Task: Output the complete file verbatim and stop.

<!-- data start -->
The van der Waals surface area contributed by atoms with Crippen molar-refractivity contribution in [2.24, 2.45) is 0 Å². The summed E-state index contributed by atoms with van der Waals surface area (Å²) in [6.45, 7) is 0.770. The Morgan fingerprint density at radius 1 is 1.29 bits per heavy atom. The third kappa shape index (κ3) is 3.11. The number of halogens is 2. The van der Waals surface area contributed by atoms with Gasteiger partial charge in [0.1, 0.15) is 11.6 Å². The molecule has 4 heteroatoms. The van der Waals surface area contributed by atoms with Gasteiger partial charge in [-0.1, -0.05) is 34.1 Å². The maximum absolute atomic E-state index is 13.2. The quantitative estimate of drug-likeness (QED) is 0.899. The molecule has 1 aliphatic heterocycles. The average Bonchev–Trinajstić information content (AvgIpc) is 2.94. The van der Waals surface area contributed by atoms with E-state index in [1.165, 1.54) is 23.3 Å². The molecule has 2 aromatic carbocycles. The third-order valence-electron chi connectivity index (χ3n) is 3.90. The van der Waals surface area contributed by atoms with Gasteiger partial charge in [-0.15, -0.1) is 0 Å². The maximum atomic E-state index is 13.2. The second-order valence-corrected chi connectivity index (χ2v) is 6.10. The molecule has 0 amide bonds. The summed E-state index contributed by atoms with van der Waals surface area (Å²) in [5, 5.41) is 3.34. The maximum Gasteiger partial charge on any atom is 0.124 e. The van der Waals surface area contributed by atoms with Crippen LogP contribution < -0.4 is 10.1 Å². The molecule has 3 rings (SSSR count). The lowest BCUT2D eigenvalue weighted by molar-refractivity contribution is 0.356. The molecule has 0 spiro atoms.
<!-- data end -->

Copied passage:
The van der Waals surface area contributed by atoms with Crippen molar-refractivity contribution in [2.24, 2.45) is 0 Å². The summed E-state index contributed by atoms with van der Waals surface area (Å²) in [6.45, 7) is 0.770. The Morgan fingerprint density at radius 1 is 1.29 bits per heavy atom. The third kappa shape index (κ3) is 3.11. The number of halogens is 2. The van der Waals surface area contributed by atoms with Gasteiger partial charge in [0.1, 0.15) is 11.6 Å². The molecule has 4 heteroatoms. The van der Waals surface area contributed by atoms with Gasteiger partial charge in [-0.1, -0.05) is 34.1 Å². The maximum absolute atomic E-state index is 13.2. The quantitative estimate of drug-likeness (QED) is 0.899. The molecule has 1 aliphatic heterocycles. The average Bonchev–Trinajstić information content (AvgIpc) is 2.94. The van der Waals surface area contributed by atoms with E-state index in [1.165, 1.54) is 23.3 Å². The molecule has 2 aromatic carbocycles. The third-order valence-electron chi connectivity index (χ3n) is 3.90. The van der Waals surface area contributed by atoms with Gasteiger partial charge in [-0.15, -0.1) is 0 Å². The maximum atomic E-state index is 13.2. The second-order valence-corrected chi connectivity index (χ2v) is 6.10. The molecule has 0 amide bonds. The summed E-state index contributed by atoms with van der Waals surface area (Å²) in [5, 5.41) is 3.34. The maximum Gasteiger partial charge on any atom is 0.124 e. The van der Waals surface area contributed by atoms with Crippen LogP contribution < -0.4 is 10.1 Å². The molecule has 3 rings (SSSR count). The lowest BCUT2D eigenvalue weighted by molar-refractivity contribution is 0.356. The molecule has 0 spiro atoms.